Her father had been a soldier in the trenches. In 1917, shrapnel almost killed him. He had to wear a wooden leg and missed Passchendaele, the battle in which the rest of his company were killed. ‘My father was talking about men he knew who died at Passchendaele up until the day he died,’ Lessing says. ‘He often wondered if it would have been better if he had died with them. He didn’t let his disability hold him back, though. He did everything. I even saw him lowered down a rough mine shaft in a bucket, his wooden leg sticking out and banging against the rocky sides.’ He died at 62, an old man. ‘On the death certificate, cause of death should have been written as the Great War.’
She thinks much of her own character was informed by the war, through her parents. Without it, she might not have been writer, not had what Graham Greene said all writers must have, a chip of ice in her heart. ‘Well, I’ve often thought about it. I was born out of the First World War. My father’s rage at the trenches took me over when I was young and never left. It is as if that old war is in my own memory; my own consciousness. It gave me a terrible sense of foreboding, a belief that things could never be ordinary and decent, but always doom-ridden. The Great War squatted over my childhood. The trenches were as present to me as anything I actually saw around me. And my parents never passed up an opportunity to make me feel miserable about the past. I find that war sitting on me the older I get, the weight of it. How was it possible that we allowed this monstrous war? Why do we allow wars still? Now we are bogged down in Iraq in an impossible situation. I’ll be pleased when I’m dead. That will let me off worrying about all these wars.’
It is an extraordinarily comment, delivered in a matter-of-fact voice. And it reminds me of something she writes in Alfred & Emily: ‘You can be with old people and never suspect that whole continents of experience are there, just behind those ordinary faces.’ In Lessing’s case, you could never guess from her small but kind eyes that she hated her mother. ‘We hated each other,’ she clarifies. ‘We were quarrelling right from the start. She wouldn’t have chosen me as a daughter. I was landed on her. I must have driven her mad. She thought everything I did was to annoy her. She had an incredible capacity for self-delusion.’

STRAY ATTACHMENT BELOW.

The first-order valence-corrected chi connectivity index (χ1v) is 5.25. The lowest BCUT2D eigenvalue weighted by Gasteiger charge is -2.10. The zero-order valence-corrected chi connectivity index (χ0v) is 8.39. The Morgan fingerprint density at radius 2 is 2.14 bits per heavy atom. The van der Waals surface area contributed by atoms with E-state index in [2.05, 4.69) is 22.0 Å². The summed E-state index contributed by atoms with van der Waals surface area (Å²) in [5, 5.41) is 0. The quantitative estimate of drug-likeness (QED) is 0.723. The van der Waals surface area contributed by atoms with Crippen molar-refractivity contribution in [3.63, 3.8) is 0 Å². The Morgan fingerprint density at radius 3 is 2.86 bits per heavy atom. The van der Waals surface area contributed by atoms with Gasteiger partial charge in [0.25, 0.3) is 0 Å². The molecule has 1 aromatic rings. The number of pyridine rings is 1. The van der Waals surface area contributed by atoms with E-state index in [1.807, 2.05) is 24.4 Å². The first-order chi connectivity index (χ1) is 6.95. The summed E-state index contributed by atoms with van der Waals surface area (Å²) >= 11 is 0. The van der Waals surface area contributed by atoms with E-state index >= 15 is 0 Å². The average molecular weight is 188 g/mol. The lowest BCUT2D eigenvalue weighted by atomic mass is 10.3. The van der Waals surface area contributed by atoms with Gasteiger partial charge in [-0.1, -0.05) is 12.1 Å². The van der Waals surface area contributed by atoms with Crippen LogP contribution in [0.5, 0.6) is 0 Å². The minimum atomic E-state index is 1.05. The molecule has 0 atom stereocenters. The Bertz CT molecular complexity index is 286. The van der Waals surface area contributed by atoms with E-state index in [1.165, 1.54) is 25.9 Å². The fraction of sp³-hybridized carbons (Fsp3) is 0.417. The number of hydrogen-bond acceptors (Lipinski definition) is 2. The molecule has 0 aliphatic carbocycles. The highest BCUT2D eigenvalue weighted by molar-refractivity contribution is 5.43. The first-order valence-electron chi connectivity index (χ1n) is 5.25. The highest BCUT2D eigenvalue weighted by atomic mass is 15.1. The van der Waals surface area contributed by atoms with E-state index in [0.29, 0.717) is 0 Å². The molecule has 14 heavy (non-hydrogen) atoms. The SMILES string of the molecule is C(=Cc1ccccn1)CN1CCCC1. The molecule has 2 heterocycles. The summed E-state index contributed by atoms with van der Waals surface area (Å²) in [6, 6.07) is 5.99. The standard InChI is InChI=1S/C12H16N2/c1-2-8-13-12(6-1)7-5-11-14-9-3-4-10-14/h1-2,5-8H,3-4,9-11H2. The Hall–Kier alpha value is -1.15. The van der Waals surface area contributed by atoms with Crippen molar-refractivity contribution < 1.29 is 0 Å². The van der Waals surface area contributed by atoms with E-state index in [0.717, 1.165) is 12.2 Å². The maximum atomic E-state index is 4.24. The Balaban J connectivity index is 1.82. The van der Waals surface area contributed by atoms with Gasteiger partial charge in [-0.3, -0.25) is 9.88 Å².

Did the book help her to understand her parents more; to empathise with them? ‘Because my father had lost a leg, it was as if he were the only one who had the right to suffer, whereas my mother also suffered because of the war. She claimed her true love went down in a ship, but I was never sure, because the only photograph she had of him was from a newspaper. Something phoney about that. Why wouldn’t she have had a proper photograph?’ Lessing came to despise her mother, whom she coldly describes as having ‘bundling, rough, unkind, impatient hands’. A turning point in their relationship seems to have been when her mother claimed to be having a heart attack. ‘She called her children to her and said, “Poor mummy. Poor, poor mummy.” I was aged six and I hated her for it. This woman whimpering in her bed saying, pity me, pity me. How did a nurse talk all this rubbish about her heart? She must have known it was an anxiety attack rather than a heart attack. It was invented. My mother died happily of a stroke in her seventies.’
But not before she had taken to writing to her daughter to accuse her of being a prostitute. After a while, Doris would tear up her mother’s letters as they arrived, without opening them. She was eventually driven to see a therapist about this bizarre relationship. ‘My father and mother should never have been married,’ Lessing says. ‘He was so dreamy and sexual, whereas she was so brisk and efficient and cut and dried. They didn’t understand each other at all. She was always funny about sex. She didn’t hate it, so much as consider it hadn’t existed. She would talk about sex as if it were an annoying person with a cold, bothering her.’
Born in Persia (as it was then) in 1919, Doris May Tayler (as she was then) grew up on a maize farm in colonial Rhodesia (now Zimbabwe), her parents having emigrated there after the war. She read voraciously: literary classics sent over from a London book club. But she was an unhappy child and would run away from time to time. She was also paranoid about her weight and pioneered a diet of peanut butter and tomatoes. She would eat nothing else for months. It worked. She left home, and school, when she was 15 and married Frank Wisdom in 1939, at age 19, whom she met while working at the telephone exchange in Salisbury. He was a civil servant 10 years her senior. She had two children and began climbing what she once potently described as the ‘Himalayas of tedium’ of young motherhood.